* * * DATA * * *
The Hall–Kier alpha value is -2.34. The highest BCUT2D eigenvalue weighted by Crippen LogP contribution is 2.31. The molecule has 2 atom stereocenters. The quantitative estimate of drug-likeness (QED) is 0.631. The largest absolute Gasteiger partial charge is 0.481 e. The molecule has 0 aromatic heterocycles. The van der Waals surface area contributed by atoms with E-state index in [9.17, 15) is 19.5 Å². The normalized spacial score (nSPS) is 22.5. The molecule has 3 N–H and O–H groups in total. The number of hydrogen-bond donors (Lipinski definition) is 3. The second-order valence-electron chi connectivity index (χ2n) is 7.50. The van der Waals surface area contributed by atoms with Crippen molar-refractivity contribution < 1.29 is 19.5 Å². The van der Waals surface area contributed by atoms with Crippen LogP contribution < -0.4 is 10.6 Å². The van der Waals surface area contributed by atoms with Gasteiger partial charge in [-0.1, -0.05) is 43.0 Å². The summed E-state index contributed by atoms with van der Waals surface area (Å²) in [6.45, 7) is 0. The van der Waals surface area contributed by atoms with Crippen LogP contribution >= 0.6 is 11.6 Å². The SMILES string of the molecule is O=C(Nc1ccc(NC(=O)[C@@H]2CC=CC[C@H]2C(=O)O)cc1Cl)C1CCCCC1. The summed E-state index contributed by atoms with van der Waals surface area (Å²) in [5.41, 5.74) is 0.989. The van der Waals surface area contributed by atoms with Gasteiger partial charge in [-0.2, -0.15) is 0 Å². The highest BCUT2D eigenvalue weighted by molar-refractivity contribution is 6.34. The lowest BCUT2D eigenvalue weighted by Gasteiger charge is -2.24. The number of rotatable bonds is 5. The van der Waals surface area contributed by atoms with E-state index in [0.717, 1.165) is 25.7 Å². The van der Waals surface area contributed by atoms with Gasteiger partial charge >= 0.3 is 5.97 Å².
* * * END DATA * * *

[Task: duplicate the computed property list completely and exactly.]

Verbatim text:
The Hall–Kier alpha value is -2.34. The highest BCUT2D eigenvalue weighted by Crippen LogP contribution is 2.31. The molecule has 2 atom stereocenters. The quantitative estimate of drug-likeness (QED) is 0.631. The largest absolute Gasteiger partial charge is 0.481 e. The molecule has 0 aromatic heterocycles. The van der Waals surface area contributed by atoms with E-state index in [9.17, 15) is 19.5 Å². The normalized spacial score (nSPS) is 22.5. The molecule has 3 N–H and O–H groups in total. The number of hydrogen-bond donors (Lipinski definition) is 3. The second-order valence-electron chi connectivity index (χ2n) is 7.50. The van der Waals surface area contributed by atoms with Crippen molar-refractivity contribution < 1.29 is 19.5 Å². The van der Waals surface area contributed by atoms with Crippen LogP contribution < -0.4 is 10.6 Å². The van der Waals surface area contributed by atoms with Gasteiger partial charge in [-0.1, -0.05) is 43.0 Å². The summed E-state index contributed by atoms with van der Waals surface area (Å²) in [6.45, 7) is 0. The van der Waals surface area contributed by atoms with Crippen LogP contribution >= 0.6 is 11.6 Å². The SMILES string of the molecule is O=C(Nc1ccc(NC(=O)[C@@H]2CC=CC[C@H]2C(=O)O)cc1Cl)C1CCCCC1. The summed E-state index contributed by atoms with van der Waals surface area (Å²) in [5.41, 5.74) is 0.989. The van der Waals surface area contributed by atoms with Gasteiger partial charge in [-0.2, -0.15) is 0 Å². The highest BCUT2D eigenvalue weighted by molar-refractivity contribution is 6.34. The lowest BCUT2D eigenvalue weighted by Gasteiger charge is -2.24. The number of rotatable bonds is 5. The van der Waals surface area contributed by atoms with E-state index in [0.717, 1.165) is 25.7 Å². The van der Waals surface area contributed by atoms with Gasteiger partial charge >= 0.3 is 5.97 Å².